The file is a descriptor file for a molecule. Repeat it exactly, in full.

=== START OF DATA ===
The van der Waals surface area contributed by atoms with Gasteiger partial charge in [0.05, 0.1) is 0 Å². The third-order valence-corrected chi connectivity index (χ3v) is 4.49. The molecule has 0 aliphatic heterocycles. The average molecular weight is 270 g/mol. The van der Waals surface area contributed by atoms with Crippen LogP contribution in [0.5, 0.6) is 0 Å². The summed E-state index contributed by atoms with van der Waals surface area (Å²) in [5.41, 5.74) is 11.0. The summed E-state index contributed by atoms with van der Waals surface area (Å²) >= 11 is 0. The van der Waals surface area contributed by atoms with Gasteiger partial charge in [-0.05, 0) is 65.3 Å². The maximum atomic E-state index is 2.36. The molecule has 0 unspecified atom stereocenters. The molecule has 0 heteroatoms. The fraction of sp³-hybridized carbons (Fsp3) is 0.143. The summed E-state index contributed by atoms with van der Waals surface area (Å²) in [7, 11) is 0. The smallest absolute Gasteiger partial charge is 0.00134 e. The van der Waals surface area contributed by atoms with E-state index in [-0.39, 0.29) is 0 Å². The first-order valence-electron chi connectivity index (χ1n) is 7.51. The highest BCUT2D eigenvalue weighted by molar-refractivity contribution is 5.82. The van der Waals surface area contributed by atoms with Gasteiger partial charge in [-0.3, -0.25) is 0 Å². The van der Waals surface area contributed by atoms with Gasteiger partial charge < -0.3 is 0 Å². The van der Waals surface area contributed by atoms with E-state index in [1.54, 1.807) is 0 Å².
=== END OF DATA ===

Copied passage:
The van der Waals surface area contributed by atoms with Gasteiger partial charge in [0.05, 0.1) is 0 Å². The third-order valence-corrected chi connectivity index (χ3v) is 4.49. The molecule has 0 aliphatic heterocycles. The average molecular weight is 270 g/mol. The van der Waals surface area contributed by atoms with Crippen LogP contribution in [0.5, 0.6) is 0 Å². The summed E-state index contributed by atoms with van der Waals surface area (Å²) in [5.41, 5.74) is 11.0. The summed E-state index contributed by atoms with van der Waals surface area (Å²) >= 11 is 0. The van der Waals surface area contributed by atoms with Gasteiger partial charge in [-0.05, 0) is 65.3 Å². The maximum atomic E-state index is 2.36. The molecule has 0 unspecified atom stereocenters. The molecule has 0 heteroatoms. The fraction of sp³-hybridized carbons (Fsp3) is 0.143. The summed E-state index contributed by atoms with van der Waals surface area (Å²) in [7, 11) is 0. The smallest absolute Gasteiger partial charge is 0.00134 e. The van der Waals surface area contributed by atoms with E-state index in [-0.39, 0.29) is 0 Å². The first-order valence-electron chi connectivity index (χ1n) is 7.51. The highest BCUT2D eigenvalue weighted by molar-refractivity contribution is 5.82. The van der Waals surface area contributed by atoms with Gasteiger partial charge in [-0.3, -0.25) is 0 Å². The van der Waals surface area contributed by atoms with Gasteiger partial charge < -0.3 is 0 Å². The van der Waals surface area contributed by atoms with E-state index in [1.54, 1.807) is 0 Å².